I was a freshman at the University of Louisville and I needed a part-time job to help out with expenses. A friend told me the all-night restaurant at the airport was looking for a short-order cook, and I applied since I had vast experience making cereal and milk, toast, sandwiches with chips, and spaghetti. I not only got the job, I was also made night manager.
It was not long before the other staff discovered I knew little of either cooking or managing, but I made them a deal. If they helped me with my job, I would help them in as many ways as I could. One waiter asked if that included allowing his girlfriend to visit. My response was I’ll dedicate a booth reserved for only for her. Game on!
The first order I took to cook was from a gentleman who asked for an egg in the hole and a cup of coffee. My hand shook so badly when I served the cup of coffee, he asked me if I had a medical condition. There was almost as much coffee in the saucer than there was in the cup. I had never heard of an egg in the hole. The man told me to fry an egg in a hole of a slice of bread. The white stays on the bread while the yolk cooks against the heat of the grille. When the customer realized I wasn’t quite grasping the concept, he walked around the counter and stayed there while giving step-by-step instructions. Now that is my definition of customer service!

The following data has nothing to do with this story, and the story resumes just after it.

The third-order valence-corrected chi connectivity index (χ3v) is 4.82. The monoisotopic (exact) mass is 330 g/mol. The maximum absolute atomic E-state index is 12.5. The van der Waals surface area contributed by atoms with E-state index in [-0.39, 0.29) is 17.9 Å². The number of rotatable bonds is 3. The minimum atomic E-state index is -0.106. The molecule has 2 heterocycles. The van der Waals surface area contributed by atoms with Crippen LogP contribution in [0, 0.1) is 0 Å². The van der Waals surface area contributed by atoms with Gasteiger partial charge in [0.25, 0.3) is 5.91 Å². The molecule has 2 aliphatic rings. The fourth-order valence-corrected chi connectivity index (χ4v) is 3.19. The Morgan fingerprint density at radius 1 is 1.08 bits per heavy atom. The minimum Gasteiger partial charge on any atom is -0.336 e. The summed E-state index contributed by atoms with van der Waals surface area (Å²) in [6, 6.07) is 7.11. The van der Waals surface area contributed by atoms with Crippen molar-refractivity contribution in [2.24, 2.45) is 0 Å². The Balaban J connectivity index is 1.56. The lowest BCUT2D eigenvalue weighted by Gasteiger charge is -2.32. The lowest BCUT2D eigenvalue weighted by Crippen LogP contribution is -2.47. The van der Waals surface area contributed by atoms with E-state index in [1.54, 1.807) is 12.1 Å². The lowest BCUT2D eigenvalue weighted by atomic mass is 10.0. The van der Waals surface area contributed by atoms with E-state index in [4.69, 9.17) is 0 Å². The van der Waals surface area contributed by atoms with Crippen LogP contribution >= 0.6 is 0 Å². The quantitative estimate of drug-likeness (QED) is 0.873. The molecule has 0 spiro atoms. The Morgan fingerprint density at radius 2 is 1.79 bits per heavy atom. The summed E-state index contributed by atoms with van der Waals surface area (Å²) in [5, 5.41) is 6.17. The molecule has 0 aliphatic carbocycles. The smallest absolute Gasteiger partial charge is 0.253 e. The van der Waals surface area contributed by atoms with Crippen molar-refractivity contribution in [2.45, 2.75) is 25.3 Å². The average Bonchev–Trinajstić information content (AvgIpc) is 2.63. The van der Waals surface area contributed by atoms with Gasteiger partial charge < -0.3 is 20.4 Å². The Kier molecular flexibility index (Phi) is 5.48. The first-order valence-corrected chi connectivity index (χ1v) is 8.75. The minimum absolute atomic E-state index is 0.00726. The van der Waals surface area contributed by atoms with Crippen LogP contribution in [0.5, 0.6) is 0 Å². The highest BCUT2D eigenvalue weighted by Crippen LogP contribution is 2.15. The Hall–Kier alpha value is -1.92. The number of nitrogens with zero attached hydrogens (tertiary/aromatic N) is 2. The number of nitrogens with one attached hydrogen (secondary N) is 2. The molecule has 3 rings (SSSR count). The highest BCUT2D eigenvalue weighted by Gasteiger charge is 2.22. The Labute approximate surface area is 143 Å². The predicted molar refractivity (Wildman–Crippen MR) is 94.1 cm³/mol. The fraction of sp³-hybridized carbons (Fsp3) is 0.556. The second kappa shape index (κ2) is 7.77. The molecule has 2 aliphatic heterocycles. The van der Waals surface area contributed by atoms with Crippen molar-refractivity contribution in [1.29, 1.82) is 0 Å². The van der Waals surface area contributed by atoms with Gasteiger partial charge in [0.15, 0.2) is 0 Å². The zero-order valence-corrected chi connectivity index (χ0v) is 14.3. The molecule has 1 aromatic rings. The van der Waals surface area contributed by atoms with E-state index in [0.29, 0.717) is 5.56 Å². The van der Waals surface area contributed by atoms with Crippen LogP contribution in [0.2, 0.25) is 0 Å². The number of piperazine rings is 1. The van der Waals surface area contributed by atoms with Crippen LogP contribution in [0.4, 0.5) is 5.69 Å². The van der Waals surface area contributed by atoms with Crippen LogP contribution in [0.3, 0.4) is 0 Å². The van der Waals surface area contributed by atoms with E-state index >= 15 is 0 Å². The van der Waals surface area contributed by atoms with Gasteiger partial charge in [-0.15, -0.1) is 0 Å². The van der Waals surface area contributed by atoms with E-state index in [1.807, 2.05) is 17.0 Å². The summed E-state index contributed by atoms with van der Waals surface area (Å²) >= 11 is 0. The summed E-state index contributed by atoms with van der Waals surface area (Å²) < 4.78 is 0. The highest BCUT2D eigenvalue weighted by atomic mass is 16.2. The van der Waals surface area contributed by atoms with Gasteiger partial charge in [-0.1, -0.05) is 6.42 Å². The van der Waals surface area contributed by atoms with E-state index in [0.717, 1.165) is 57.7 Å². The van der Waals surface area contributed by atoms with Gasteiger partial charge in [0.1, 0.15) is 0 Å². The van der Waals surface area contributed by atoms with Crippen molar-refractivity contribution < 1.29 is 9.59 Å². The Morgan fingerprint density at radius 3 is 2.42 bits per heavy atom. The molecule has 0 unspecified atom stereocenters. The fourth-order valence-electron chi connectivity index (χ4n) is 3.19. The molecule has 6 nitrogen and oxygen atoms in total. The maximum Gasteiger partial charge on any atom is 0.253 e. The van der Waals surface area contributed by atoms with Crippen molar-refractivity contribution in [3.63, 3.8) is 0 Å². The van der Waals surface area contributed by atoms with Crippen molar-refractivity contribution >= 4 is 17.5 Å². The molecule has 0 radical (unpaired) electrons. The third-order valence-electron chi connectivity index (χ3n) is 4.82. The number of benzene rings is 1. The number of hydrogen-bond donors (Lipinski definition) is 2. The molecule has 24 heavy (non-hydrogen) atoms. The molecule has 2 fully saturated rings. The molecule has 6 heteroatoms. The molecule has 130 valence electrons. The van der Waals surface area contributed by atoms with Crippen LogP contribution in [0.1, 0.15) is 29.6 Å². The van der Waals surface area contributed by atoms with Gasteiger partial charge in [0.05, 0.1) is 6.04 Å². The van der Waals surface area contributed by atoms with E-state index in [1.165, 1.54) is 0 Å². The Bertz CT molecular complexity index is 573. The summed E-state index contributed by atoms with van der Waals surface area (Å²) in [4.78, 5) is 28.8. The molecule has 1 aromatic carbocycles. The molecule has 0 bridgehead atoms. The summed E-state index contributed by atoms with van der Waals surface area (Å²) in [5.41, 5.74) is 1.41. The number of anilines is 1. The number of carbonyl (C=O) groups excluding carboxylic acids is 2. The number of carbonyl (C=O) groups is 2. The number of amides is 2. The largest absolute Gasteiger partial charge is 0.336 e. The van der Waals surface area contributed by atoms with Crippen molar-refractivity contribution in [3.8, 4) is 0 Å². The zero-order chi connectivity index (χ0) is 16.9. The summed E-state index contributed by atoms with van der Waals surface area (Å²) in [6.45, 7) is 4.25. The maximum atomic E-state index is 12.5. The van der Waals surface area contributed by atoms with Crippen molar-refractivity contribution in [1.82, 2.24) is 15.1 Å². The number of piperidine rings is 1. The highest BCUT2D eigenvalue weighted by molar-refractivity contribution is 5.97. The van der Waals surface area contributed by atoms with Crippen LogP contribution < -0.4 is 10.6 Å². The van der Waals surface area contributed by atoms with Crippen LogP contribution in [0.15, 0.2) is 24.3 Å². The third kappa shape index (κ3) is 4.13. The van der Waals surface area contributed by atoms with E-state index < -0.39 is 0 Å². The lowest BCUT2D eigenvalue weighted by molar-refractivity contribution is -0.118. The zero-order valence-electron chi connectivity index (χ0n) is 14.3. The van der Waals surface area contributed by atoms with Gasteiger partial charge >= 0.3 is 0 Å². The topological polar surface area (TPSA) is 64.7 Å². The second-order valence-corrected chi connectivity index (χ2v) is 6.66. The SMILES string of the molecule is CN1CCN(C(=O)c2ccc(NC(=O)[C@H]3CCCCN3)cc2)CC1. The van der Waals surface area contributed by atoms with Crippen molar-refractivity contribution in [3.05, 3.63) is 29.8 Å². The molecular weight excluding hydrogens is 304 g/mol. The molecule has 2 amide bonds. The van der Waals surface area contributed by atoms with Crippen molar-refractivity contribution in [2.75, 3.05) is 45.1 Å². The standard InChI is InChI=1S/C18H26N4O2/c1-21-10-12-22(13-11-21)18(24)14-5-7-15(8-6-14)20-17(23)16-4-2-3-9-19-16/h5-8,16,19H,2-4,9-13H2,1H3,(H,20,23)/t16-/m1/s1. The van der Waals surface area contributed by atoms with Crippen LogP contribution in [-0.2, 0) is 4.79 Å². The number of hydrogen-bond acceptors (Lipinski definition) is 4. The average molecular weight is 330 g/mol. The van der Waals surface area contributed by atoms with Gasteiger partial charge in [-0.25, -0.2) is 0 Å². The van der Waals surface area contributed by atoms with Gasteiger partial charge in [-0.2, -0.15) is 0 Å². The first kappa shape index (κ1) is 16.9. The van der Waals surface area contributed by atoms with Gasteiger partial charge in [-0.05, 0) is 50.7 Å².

I survived the initial orientation to short order cooking and worked at the airport for a year. The waiter’s girlfriend visited many times, as did the the other staff’s loved ones. It turned out to be a happy place to work all night, and the plane’s crews loved us. The original egg in the hole would be a snap for me now. I would ask do you want the egg on plain bread, French toast style, in a waffle or bagel. Bam! Nailed it!
For a dinner tonight I am sharing preparation for an appetizer of cheese croutons with wild mushrooms in Madeira Cream. Never made it before, but I do know that however it turns out,, my hands will not be shaking at all during the process.